Project Management and Engaging Communities of Practice
- Applied project management skills in a variety of fields, including contract, consulting, doctoral, and masters research and analysis
- Conducted phased research, landscape surveys, ethnography, and foundational work to authored recommendations for business objectives, reported findings and conclusions in dissertation defense, and created engaging and thoughtful lectures while teaching
- Communicating findings professionally multiple sectors and stakeholders: public, private, military, cultural heritage, academic
- Guided numerous organizations through change management lifecycle; creating documentation, protocols, review processes, and accountability structures
- Flexible problem-solving through research project design and management including data collection and analysis, budgeting, and adapting to evolving research requirements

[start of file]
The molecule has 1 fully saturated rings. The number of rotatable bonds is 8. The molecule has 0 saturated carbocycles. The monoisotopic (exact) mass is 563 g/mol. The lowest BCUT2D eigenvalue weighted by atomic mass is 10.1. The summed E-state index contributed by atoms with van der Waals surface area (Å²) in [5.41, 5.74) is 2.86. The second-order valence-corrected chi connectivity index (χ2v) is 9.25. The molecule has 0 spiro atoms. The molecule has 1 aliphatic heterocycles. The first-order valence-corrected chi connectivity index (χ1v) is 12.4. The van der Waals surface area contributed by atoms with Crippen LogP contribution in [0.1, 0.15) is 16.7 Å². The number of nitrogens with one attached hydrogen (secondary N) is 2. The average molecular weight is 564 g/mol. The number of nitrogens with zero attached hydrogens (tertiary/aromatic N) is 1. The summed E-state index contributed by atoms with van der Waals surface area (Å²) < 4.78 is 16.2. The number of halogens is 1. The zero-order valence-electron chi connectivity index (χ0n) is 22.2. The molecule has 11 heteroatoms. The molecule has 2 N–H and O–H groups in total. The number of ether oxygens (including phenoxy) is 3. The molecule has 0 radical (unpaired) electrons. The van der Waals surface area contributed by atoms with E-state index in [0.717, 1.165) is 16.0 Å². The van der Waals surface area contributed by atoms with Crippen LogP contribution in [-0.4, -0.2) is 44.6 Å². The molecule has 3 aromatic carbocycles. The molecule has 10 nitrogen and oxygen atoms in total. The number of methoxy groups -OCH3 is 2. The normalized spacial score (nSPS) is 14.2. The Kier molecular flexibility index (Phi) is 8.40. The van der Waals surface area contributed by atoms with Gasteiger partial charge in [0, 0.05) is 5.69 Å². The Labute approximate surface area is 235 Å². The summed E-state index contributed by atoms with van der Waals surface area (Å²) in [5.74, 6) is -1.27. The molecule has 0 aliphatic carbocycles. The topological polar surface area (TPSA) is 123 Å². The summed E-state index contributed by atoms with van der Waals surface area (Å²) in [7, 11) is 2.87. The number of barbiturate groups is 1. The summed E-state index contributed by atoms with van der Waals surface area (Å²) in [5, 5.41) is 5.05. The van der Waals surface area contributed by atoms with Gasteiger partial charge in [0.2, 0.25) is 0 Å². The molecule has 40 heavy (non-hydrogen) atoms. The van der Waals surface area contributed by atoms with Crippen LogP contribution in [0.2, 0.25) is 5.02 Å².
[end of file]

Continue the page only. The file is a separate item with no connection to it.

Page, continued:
- Applied use of qualitative and quantitative methods including ethnography, observation, focus groups, interviews, surveys, discourse analysis, analytics;
- Experience with Agile and waterfall methodologies, currently blending approaches using JIRA, Confluence, Slack
- Knowledge and use of HTML/HTML5/CSS, database management, Omniture/Site Catalyst, Google Analytics, Microsoft Office, Windows/MAC OS X, Google Docs, CMS including Drupal, WordPress, Weebly; SPSS, NVivo, EndNote, Zotero, and wikis; basic working knowledge: Smithsonian Institution Research Information System/Horizon, Mimsy XG, The Museum System (TMS), EMu, Archivists Toolkit, Smithsonian Insitution DAMS